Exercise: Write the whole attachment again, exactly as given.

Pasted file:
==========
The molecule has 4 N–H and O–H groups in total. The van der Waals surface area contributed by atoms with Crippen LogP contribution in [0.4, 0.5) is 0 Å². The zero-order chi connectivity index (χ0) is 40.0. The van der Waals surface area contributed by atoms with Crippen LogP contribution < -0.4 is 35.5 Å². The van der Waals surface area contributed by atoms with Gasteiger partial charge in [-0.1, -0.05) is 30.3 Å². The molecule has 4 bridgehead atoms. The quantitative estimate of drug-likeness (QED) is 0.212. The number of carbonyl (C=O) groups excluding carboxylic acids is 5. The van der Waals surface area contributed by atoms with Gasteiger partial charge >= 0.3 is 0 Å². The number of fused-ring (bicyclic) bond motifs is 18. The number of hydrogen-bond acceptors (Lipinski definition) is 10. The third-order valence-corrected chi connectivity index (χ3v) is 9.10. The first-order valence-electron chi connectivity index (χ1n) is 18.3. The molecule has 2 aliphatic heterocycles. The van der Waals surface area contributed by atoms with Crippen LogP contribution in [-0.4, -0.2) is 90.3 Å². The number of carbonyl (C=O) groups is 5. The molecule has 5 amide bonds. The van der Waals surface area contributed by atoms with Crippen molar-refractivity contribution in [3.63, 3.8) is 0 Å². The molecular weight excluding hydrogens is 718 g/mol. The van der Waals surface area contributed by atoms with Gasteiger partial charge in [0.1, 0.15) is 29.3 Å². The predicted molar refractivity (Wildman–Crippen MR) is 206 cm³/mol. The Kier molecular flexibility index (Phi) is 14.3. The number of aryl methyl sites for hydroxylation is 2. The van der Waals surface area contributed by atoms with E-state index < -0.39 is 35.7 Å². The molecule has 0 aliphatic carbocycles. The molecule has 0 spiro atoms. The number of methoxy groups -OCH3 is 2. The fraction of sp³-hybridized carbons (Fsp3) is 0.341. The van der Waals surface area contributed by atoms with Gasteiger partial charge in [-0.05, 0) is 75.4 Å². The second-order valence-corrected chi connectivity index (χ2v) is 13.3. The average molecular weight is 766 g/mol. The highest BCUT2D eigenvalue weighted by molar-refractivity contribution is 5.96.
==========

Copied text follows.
The molecule has 4 N–H and O–H groups in total. The van der Waals surface area contributed by atoms with Crippen LogP contribution in [0.4, 0.5) is 0 Å². The zero-order chi connectivity index (χ0) is 40.0. The van der Waals surface area contributed by atoms with Crippen LogP contribution < -0.4 is 35.5 Å². The van der Waals surface area contributed by atoms with Gasteiger partial charge in [-0.1, -0.05) is 30.3 Å². The molecule has 4 bridgehead atoms. The quantitative estimate of drug-likeness (QED) is 0.212. The number of carbonyl (C=O) groups excluding carboxylic acids is 5. The van der Waals surface area contributed by atoms with Gasteiger partial charge >= 0.3 is 0 Å². The number of fused-ring (bicyclic) bond motifs is 18. The number of hydrogen-bond acceptors (Lipinski definition) is 10. The third-order valence-corrected chi connectivity index (χ3v) is 9.10. The first-order valence-electron chi connectivity index (χ1n) is 18.3. The molecule has 2 aliphatic heterocycles. The van der Waals surface area contributed by atoms with Crippen LogP contribution in [-0.4, -0.2) is 90.3 Å². The number of carbonyl (C=O) groups is 5. The molecule has 5 amide bonds. The van der Waals surface area contributed by atoms with Crippen molar-refractivity contribution in [3.63, 3.8) is 0 Å². The molecular weight excluding hydrogens is 718 g/mol. The van der Waals surface area contributed by atoms with Gasteiger partial charge in [0.1, 0.15) is 29.3 Å². The predicted molar refractivity (Wildman–Crippen MR) is 206 cm³/mol. The Kier molecular flexibility index (Phi) is 14.3. The number of aryl methyl sites for hydroxylation is 2. The van der Waals surface area contributed by atoms with E-state index < -0.39 is 35.7 Å². The molecule has 0 aliphatic carbocycles. The molecule has 0 spiro atoms. The number of methoxy groups -OCH3 is 2. The fraction of sp³-hybridized carbons (Fsp3) is 0.341. The van der Waals surface area contributed by atoms with Gasteiger partial charge in [-0.05, 0) is 75.4 Å². The second-order valence-corrected chi connectivity index (χ2v) is 13.3. The average molecular weight is 766 g/mol. The highest BCUT2D eigenvalue weighted by molar-refractivity contribution is 5.96.